Any time you purchase an asset, whether a new car or an entire business, you have to consider the long-term value of that asset. Is it going to see a sharp price increase in the coming years, or will it lose value with each passing month? That can have a significant impact on the quality of your investment.
One way investors look at this is via depreciation.
Depreciation is a significant concern for investors with some complex ins and outs, and when it comes to land ownership, it’s an even bigger mess. So, let’s take a look at does land depreciate in value.
What is Depreciation?
Depreciation is the loss of value in an asset due to inherent problems with the asset. For example, let’s say you purchase a brand-new car. It has never been driven before, all the parts are in mint condition, and it is quickly selling for its MSRP. Then, you drive it off the lot.
The second you buy that car, it loses value. Now, it has had at least one owner. Naturally, you’re going to drive it, too. That puts stress on the car’s parts, and it takes away from its expected lifespan.
This is accounted for as “depreciation.”
Because of this, depreciation is tax deductible. When your asset loses value in this manner, you can actually cut your tax payments by a proportionate amount to make up for that loss of value. With a standard loss of value, you don’t get to do that. You simply accept the loss and move on. MOST tangible fixed assets can depreciate and count as tax deductible.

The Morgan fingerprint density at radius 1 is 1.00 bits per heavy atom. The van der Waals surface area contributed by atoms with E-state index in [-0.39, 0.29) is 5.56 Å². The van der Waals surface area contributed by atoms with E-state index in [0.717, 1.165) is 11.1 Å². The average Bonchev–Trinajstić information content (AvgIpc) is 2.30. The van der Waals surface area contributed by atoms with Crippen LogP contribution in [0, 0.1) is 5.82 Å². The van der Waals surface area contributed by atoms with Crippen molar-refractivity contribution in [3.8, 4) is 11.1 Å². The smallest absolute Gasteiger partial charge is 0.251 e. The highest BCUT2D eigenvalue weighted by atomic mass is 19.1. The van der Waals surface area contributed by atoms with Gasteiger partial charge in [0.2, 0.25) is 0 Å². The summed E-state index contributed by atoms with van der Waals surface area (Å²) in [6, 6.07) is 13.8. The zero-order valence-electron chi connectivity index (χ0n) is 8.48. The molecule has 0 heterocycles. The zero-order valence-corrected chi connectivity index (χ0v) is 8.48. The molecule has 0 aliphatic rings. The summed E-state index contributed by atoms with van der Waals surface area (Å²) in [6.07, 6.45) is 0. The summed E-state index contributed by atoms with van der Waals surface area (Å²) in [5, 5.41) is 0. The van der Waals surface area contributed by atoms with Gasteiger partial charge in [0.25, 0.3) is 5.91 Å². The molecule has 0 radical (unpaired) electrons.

This doesn’t seem relevant, but it comes into play with land assets in a unique way.
The Unique Situation with Land Assets
Land assets are considered tangible fixed assets, just like the car we used as an example above. However, there’s a major difference. The land doesn’t predictably lose value over time. If you let your land sit for twenty years, plant life will grow, and structures on the property might fall apart, but the land itself won’t predictably degrade. There’s no real shelf life on it.
As such, land assets are one category of fixed assets that actually don’t depreciate.
Yes, land assets can lose value. They can fall into disarray due to poor ownership, or neighboring land plots might do things that lower your land’s value. However, those aren’t considered depreciation. The land is still a fully functional plot of dirt.
The reason this is so important is that you can’t claim depreciation on your taxes if your land assets lose value. You either have to increase your land’s value again, or you have to accept the loss.
This can become a major hurdle when you’re trying to sell your land because you can’t take a lower price and write off the loss.
For that, we recommend listing your land for auction on the Auction Flippers site. We can help you get the most for your land and overcome value loss.